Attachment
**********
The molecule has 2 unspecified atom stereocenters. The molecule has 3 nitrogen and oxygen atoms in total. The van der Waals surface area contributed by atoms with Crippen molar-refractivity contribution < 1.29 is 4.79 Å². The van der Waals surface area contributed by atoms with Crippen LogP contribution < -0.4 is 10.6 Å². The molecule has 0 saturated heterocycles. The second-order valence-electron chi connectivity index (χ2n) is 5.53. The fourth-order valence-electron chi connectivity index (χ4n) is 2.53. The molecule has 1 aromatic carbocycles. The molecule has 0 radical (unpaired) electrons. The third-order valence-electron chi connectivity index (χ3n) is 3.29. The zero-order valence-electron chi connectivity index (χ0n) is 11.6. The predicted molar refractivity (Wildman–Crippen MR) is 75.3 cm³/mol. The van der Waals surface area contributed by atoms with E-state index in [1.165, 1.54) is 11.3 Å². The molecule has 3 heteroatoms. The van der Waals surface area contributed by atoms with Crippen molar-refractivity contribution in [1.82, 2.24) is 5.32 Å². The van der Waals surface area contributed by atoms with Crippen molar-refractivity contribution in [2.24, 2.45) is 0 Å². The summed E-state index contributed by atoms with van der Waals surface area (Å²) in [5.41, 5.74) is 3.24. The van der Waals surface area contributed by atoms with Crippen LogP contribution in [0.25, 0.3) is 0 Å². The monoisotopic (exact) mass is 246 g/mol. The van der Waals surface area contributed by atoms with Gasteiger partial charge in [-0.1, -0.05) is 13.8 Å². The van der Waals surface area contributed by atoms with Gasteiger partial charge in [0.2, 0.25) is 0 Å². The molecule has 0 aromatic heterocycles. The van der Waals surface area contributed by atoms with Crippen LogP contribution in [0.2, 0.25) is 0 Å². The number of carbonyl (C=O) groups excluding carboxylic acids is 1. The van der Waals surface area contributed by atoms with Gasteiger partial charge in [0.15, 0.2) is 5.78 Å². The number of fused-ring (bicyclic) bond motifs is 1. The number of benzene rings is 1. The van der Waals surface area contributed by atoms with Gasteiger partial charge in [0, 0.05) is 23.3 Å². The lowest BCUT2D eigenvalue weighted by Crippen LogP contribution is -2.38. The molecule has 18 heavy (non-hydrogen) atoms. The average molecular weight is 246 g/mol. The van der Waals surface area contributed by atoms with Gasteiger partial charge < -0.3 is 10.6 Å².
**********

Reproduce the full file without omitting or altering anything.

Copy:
The molecule has 2 unspecified atom stereocenters. The molecule has 3 nitrogen and oxygen atoms in total. The van der Waals surface area contributed by atoms with Crippen molar-refractivity contribution < 1.29 is 4.79 Å². The van der Waals surface area contributed by atoms with Crippen LogP contribution < -0.4 is 10.6 Å². The molecule has 0 saturated heterocycles. The second-order valence-electron chi connectivity index (χ2n) is 5.53. The fourth-order valence-electron chi connectivity index (χ4n) is 2.53. The molecule has 1 aromatic carbocycles. The molecule has 0 radical (unpaired) electrons. The third-order valence-electron chi connectivity index (χ3n) is 3.29. The zero-order valence-electron chi connectivity index (χ0n) is 11.6. The predicted molar refractivity (Wildman–Crippen MR) is 75.3 cm³/mol. The van der Waals surface area contributed by atoms with E-state index in [1.165, 1.54) is 11.3 Å². The molecule has 3 heteroatoms. The van der Waals surface area contributed by atoms with Crippen molar-refractivity contribution in [1.82, 2.24) is 5.32 Å². The van der Waals surface area contributed by atoms with Crippen molar-refractivity contribution in [2.24, 2.45) is 0 Å². The summed E-state index contributed by atoms with van der Waals surface area (Å²) in [5.41, 5.74) is 3.24. The van der Waals surface area contributed by atoms with Crippen LogP contribution in [0.25, 0.3) is 0 Å². The monoisotopic (exact) mass is 246 g/mol. The van der Waals surface area contributed by atoms with Gasteiger partial charge in [-0.1, -0.05) is 13.8 Å². The van der Waals surface area contributed by atoms with Gasteiger partial charge in [0.2, 0.25) is 0 Å². The molecule has 0 aromatic heterocycles. The van der Waals surface area contributed by atoms with Crippen LogP contribution in [0.2, 0.25) is 0 Å². The number of carbonyl (C=O) groups excluding carboxylic acids is 1. The van der Waals surface area contributed by atoms with Gasteiger partial charge in [0.15, 0.2) is 5.78 Å². The number of fused-ring (bicyclic) bond motifs is 1. The number of benzene rings is 1. The van der Waals surface area contributed by atoms with Gasteiger partial charge in [0, 0.05) is 23.3 Å². The lowest BCUT2D eigenvalue weighted by Crippen LogP contribution is -2.38. The molecule has 18 heavy (non-hydrogen) atoms. The average molecular weight is 246 g/mol. The van der Waals surface area contributed by atoms with Gasteiger partial charge < -0.3 is 10.6 Å².